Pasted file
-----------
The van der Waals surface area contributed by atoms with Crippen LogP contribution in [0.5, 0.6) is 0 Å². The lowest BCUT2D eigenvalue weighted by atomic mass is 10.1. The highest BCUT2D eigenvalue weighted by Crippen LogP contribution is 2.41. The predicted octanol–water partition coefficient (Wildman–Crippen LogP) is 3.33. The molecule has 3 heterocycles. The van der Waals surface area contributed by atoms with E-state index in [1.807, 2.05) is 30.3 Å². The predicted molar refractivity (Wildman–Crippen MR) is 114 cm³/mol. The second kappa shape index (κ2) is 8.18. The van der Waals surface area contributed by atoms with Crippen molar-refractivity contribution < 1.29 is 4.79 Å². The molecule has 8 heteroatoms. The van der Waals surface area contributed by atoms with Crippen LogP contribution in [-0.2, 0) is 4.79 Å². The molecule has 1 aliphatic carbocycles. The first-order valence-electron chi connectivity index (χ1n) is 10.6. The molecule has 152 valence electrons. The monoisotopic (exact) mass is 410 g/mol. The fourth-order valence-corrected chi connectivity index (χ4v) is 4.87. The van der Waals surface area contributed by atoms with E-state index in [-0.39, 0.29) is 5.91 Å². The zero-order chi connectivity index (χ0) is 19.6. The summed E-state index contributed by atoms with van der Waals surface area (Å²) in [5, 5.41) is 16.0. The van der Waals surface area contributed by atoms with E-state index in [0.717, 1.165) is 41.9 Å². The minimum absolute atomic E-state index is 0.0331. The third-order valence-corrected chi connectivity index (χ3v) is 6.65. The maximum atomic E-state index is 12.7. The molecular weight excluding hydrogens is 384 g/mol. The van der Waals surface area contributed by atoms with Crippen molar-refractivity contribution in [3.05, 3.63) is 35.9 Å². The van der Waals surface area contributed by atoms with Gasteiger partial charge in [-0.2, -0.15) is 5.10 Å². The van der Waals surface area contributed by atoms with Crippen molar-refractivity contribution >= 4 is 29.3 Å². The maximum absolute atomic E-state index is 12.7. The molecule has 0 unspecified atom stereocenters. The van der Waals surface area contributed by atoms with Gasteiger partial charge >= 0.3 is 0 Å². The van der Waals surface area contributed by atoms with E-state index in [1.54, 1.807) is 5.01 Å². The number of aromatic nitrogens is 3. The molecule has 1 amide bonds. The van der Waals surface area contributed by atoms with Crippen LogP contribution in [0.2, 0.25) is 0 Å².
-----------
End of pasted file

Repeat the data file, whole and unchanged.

The van der Waals surface area contributed by atoms with Crippen LogP contribution in [0.5, 0.6) is 0 Å². The lowest BCUT2D eigenvalue weighted by atomic mass is 10.1. The highest BCUT2D eigenvalue weighted by Crippen LogP contribution is 2.41. The predicted octanol–water partition coefficient (Wildman–Crippen LogP) is 3.33. The molecule has 3 heterocycles. The van der Waals surface area contributed by atoms with E-state index in [1.807, 2.05) is 30.3 Å². The predicted molar refractivity (Wildman–Crippen MR) is 114 cm³/mol. The second kappa shape index (κ2) is 8.18. The van der Waals surface area contributed by atoms with Crippen molar-refractivity contribution < 1.29 is 4.79 Å². The molecule has 8 heteroatoms. The van der Waals surface area contributed by atoms with Crippen LogP contribution in [-0.2, 0) is 4.79 Å². The molecule has 1 aliphatic carbocycles. The first-order valence-electron chi connectivity index (χ1n) is 10.6. The molecule has 152 valence electrons. The monoisotopic (exact) mass is 410 g/mol. The fourth-order valence-corrected chi connectivity index (χ4v) is 4.87. The van der Waals surface area contributed by atoms with E-state index in [-0.39, 0.29) is 5.91 Å². The zero-order chi connectivity index (χ0) is 19.6. The summed E-state index contributed by atoms with van der Waals surface area (Å²) in [5, 5.41) is 16.0. The van der Waals surface area contributed by atoms with E-state index in [0.717, 1.165) is 41.9 Å². The minimum absolute atomic E-state index is 0.0331. The third-order valence-corrected chi connectivity index (χ3v) is 6.65. The maximum atomic E-state index is 12.7. The molecular weight excluding hydrogens is 384 g/mol. The van der Waals surface area contributed by atoms with Crippen molar-refractivity contribution in [3.05, 3.63) is 35.9 Å². The van der Waals surface area contributed by atoms with Gasteiger partial charge in [-0.2, -0.15) is 5.10 Å². The van der Waals surface area contributed by atoms with Crippen molar-refractivity contribution >= 4 is 29.3 Å². The maximum absolute atomic E-state index is 12.7. The molecule has 0 unspecified atom stereocenters. The van der Waals surface area contributed by atoms with Gasteiger partial charge >= 0.3 is 0 Å². The van der Waals surface area contributed by atoms with E-state index in [1.54, 1.807) is 5.01 Å². The number of aromatic nitrogens is 3. The molecule has 1 amide bonds. The van der Waals surface area contributed by atoms with Crippen LogP contribution in [0.2, 0.25) is 0 Å².